Do atheists personify nature?

May 29, 2014 by  
Filed under Dialogues

 

I have a question about the atheists’ arguments and their views.

While arguing against existence of God, they refer to Nature, often even Mother Nature, her laws and her creations. It seems that most of them (atheists) are not bothered about this personification of nature and that they are willing to accept the idea that a collection of molecules and atoms is capable of acquiring laws of its own, though that would be the only system that we know of where the order and laws would rise from total chaos. They use the word Nature so often, when asked to explain creation and all phenomena around, that it sounds to me like they are stuck with religion headed by the deity named Nature.
On the same note, what is considered nature in atheists’ view? Atoms, molecules, rocks, living things? Anything that they could name could not have created the laws because everything that is called nature is already created following these laws. So at what point the nature started creating the laws or do they admit that the laws existed before creating the matter and nature is only obeying them?

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  • New Apologetics Please pardon the delayed response. You wrote:

    “While arguing against existence of God, they refer to Nature, often even Mother Nature, her laws and her creations. It seems that most of them (atheists) are not bothered about this personification of nature and that they are willing to accept the idea that a collection of molecules and atoms is capable of acquiring laws of its own, though that would be the only system that we know of where the order and laws would rise from total chaos.”

    We reply: Atheists do not usually personify nature (this is typically found in paganism), and rarely do they assert that natural law arose spontaneously from total chaos. Normally, their position would be that reality exists (with natural law included) from without beginning, and “reality” includes no supernatural beings. As Ayn Rand wrote as one of the axioms for her philosophical system in Atlas Shrugged, “Existence exists.” For atheists, “existence” is just the natural universe.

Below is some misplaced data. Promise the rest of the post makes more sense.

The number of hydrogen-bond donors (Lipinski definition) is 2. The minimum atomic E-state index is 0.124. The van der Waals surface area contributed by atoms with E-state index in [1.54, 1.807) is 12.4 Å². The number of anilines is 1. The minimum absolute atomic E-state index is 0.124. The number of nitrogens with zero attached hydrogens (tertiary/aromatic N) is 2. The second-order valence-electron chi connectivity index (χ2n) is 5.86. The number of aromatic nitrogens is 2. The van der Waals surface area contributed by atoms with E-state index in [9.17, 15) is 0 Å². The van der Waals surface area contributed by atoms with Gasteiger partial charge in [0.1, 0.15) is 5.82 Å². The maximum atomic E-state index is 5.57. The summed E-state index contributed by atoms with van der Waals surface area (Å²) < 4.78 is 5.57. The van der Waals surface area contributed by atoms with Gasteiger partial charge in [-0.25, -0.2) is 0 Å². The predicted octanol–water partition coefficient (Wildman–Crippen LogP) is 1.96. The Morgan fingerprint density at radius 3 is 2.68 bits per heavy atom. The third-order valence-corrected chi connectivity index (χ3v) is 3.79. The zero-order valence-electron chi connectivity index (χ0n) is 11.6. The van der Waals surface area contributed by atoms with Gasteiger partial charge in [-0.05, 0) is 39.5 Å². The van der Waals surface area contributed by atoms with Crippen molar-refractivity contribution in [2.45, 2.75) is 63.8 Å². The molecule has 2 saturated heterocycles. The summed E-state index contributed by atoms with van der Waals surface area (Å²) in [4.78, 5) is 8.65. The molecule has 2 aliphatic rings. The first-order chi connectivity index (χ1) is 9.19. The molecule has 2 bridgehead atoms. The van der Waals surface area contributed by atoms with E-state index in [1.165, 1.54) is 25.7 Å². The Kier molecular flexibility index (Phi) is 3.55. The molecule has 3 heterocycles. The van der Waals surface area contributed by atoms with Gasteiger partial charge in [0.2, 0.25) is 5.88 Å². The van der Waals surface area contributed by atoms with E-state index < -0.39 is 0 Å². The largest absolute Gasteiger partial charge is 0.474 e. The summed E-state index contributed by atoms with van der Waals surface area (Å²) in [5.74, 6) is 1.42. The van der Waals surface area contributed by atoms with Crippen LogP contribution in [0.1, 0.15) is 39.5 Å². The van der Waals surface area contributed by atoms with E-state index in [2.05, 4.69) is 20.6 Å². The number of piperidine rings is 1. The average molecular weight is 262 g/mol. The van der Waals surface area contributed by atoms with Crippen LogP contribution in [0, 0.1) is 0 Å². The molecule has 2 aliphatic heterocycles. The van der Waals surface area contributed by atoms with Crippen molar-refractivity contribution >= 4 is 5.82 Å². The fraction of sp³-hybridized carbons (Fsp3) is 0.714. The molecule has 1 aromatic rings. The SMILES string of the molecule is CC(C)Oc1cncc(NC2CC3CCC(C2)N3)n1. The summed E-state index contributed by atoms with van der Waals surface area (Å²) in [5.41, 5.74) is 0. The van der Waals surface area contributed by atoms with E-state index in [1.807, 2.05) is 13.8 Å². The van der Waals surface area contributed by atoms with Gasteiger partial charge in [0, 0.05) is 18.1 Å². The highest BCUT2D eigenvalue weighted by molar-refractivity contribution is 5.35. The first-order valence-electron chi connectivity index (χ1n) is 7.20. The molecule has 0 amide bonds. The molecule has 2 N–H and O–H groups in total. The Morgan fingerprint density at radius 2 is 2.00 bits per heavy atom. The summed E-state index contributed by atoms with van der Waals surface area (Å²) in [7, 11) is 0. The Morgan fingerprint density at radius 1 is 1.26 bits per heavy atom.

You wrote:
    They use the word Nature so often, when asked to explain creation and all phenomena around, that it sounds to me like they are stuck with religion headed by the deity named Nature.

    We reply:
    They would posit, usually, that nature (like God) is self-existent. It does not need a cause because it is being itself.

    You wrote:
    On the same note, what is considered nature in atheists’ view? Atoms, molecules, rocks, living things? 

    We reply:
    The definition would include anything that exists which is not God or angels or spirits of any kind. So, it leaves open the possibility of the unknown to a large degree.

    You wrote:
    Anything that they could name could not have created the laws because everything that is called nature is already created following these laws. So at what point the nature started creating the laws or do they admit that the laws existed before creating the matter and nature is only obeying them?

    We reply: 
    It depends on the atheist. The most reasonable position is that “existence exists” and that the laws are just the description of the attributes and interactions of what exists. After all, something can’t be unless *something* is, and natural law is the description of the nature of the “something.” Ayn Rand’s position, we think is a very strong one in terms of an attempt at a coherent atheism.